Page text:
IN the opinion of veteran lawmaker Lim Kit Siang, Prime Minister (PM) Datuk Seri Ismail Sabri Yaakob would have been defeated in his first vote in Parliament on the appointment of Deputy Speaker.
What saved and spared him from being the shortest serving PM, according to the DAP adviser and the Iskandar Puteri MP, was the confidence-supply-reform (CSR) memorandum of understanding (MOU) entered into between the PM and Pakatan Harapan (PH) leaders on Sept 13.
With the CSR MOU, said Lim in a press statement today, a new political landscape has been established that allowed the deputy speaker election to be postponed to the next Parliament meeting.
The MOU saved Ismail Sabri his job but the PH walked away with the first fruit of the political wedlock with the government.
In the next Parliament session, the Federal Constitution would be amended to create a third deputy speaker post exclusively for the opposition. But do we need three Deputy Speakers, more so now when government finances are weak?
While Ismail Sabri was saved early embarrassment, his party UMNO suffered a setback when no vote was taken on the proposal to appoint its secretary-general and Pontian MP Datuk Seri Ahmad Maslan as Deputy Speaker to replace its Pengerang MP Datuk Seri Azalina Othman Said.
Had a vote been taken, the chances were Ahmad would not have made it.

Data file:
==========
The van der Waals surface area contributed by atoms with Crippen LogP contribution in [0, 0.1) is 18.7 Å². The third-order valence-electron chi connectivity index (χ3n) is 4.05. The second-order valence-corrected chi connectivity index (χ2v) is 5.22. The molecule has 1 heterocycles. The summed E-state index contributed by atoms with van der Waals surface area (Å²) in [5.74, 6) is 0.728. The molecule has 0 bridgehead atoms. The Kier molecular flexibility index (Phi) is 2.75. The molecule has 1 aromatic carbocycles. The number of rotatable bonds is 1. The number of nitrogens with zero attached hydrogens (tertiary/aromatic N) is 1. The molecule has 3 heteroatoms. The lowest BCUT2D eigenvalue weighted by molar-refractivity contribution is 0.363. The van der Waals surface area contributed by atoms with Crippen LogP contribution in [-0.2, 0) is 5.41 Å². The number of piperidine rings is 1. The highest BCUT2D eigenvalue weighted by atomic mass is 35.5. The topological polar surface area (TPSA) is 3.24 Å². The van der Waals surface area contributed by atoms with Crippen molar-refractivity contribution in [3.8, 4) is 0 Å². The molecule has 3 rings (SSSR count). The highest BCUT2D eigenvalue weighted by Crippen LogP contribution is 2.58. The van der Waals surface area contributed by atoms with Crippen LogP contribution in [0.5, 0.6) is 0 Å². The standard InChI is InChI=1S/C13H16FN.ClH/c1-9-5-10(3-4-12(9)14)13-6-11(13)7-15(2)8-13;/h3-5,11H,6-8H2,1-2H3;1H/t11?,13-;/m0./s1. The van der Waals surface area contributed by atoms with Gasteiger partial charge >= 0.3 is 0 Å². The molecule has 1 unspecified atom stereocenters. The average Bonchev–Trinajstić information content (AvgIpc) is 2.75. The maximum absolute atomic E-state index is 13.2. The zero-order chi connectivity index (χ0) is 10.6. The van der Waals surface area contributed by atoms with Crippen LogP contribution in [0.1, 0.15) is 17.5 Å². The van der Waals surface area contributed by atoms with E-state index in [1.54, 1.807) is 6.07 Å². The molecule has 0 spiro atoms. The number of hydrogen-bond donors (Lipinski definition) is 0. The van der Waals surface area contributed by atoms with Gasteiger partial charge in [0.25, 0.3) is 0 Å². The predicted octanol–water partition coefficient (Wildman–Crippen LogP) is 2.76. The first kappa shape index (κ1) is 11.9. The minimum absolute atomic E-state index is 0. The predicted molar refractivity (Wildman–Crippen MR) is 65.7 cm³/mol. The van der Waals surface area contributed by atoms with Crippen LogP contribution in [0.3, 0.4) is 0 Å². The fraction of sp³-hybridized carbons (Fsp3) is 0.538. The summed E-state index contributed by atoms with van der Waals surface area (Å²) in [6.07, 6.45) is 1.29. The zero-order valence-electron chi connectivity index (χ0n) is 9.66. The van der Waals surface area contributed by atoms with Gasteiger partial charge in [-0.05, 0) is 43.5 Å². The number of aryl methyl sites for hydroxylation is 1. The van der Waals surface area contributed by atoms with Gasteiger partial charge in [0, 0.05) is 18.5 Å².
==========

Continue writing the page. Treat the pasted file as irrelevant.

So the creation of a third Deputy Speaker chair exclusively for the opposition would in future facilitate the election of a government candidate for the vacant Deputy Speaker post.
Lim was being truthful and practical when he said even if plots and counter plots might lead to the toppling of Ismail Sabri, “any new 10th PM in such circumstances will not be Anwar Ibrahim.”
On the part of PH generally and Lim himself specifically, the CSR MOU is a victory of sorts.
They have been promised three reforms that form part of their 2018 election pledges, namely the anti-hopping legislation, the 18-year voting age and limiting the PM’s tenure to two terms.
For Lim, the anti-party hopping law is a sweet victory as he has been fighting for it since 1978.
He recalled that on March 21, 1978, he moved a Private Member’s Bill in Parliament for an anti-hopping law to deter political corruption and to ensure a cleaner political atmosphere but failed.
The CSR MOU has its merit and should be given a chance to succeed. The pledge of transparency and bipartisanism in the making of laws and in parliamentary affairs will enhance the process of check and balance.
Hopefully, this will in turn help to bring back confidence in the country, bar the return of kleptocrats and eradicate corruption.
God willing. – Sept 15, 2021
Veteran journalist A. Kadir Jasin is a former Parti Pribumi Bersatu Malaysia (Bersatu) leader.
The views expressed are solely of the author and do not necessarily reflect those of Focus Malaysia.